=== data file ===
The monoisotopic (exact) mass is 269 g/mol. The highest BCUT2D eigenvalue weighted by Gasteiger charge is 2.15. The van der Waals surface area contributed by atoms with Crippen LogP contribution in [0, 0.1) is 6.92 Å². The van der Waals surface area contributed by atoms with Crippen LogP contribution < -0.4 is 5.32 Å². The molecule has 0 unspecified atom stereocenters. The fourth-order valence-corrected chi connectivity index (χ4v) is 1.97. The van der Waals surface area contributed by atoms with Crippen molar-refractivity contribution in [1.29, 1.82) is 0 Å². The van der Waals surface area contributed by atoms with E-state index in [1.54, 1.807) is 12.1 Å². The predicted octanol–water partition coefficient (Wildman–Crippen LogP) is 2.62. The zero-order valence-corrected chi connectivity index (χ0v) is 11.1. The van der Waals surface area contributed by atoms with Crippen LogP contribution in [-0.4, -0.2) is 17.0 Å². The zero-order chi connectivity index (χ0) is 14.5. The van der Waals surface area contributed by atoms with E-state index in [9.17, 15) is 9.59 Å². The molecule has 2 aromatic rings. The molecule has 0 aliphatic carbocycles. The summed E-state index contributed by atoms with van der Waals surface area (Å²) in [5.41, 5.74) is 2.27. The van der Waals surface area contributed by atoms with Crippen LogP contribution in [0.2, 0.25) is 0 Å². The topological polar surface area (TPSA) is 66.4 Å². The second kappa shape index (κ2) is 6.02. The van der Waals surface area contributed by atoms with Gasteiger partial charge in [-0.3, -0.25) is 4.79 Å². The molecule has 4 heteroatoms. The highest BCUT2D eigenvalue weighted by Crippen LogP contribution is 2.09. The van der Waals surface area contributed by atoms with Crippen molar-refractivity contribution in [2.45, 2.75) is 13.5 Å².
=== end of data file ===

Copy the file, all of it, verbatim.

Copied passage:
The monoisotopic (exact) mass is 269 g/mol. The highest BCUT2D eigenvalue weighted by Gasteiger charge is 2.15. The van der Waals surface area contributed by atoms with Crippen LogP contribution in [0, 0.1) is 6.92 Å². The van der Waals surface area contributed by atoms with Crippen LogP contribution < -0.4 is 5.32 Å². The molecule has 0 unspecified atom stereocenters. The fourth-order valence-corrected chi connectivity index (χ4v) is 1.97. The van der Waals surface area contributed by atoms with Crippen molar-refractivity contribution in [1.29, 1.82) is 0 Å². The van der Waals surface area contributed by atoms with E-state index in [1.54, 1.807) is 12.1 Å². The predicted octanol–water partition coefficient (Wildman–Crippen LogP) is 2.62. The zero-order valence-corrected chi connectivity index (χ0v) is 11.1. The van der Waals surface area contributed by atoms with Crippen LogP contribution in [-0.4, -0.2) is 17.0 Å². The zero-order chi connectivity index (χ0) is 14.5. The van der Waals surface area contributed by atoms with E-state index in [9.17, 15) is 9.59 Å². The molecule has 2 aromatic rings. The molecule has 0 aliphatic carbocycles. The summed E-state index contributed by atoms with van der Waals surface area (Å²) in [5.41, 5.74) is 2.27. The van der Waals surface area contributed by atoms with Crippen LogP contribution in [0.2, 0.25) is 0 Å². The topological polar surface area (TPSA) is 66.4 Å². The second kappa shape index (κ2) is 6.02. The van der Waals surface area contributed by atoms with Gasteiger partial charge in [-0.3, -0.25) is 4.79 Å². The molecule has 4 heteroatoms. The highest BCUT2D eigenvalue weighted by Crippen LogP contribution is 2.09. The van der Waals surface area contributed by atoms with Crippen molar-refractivity contribution in [2.45, 2.75) is 13.5 Å².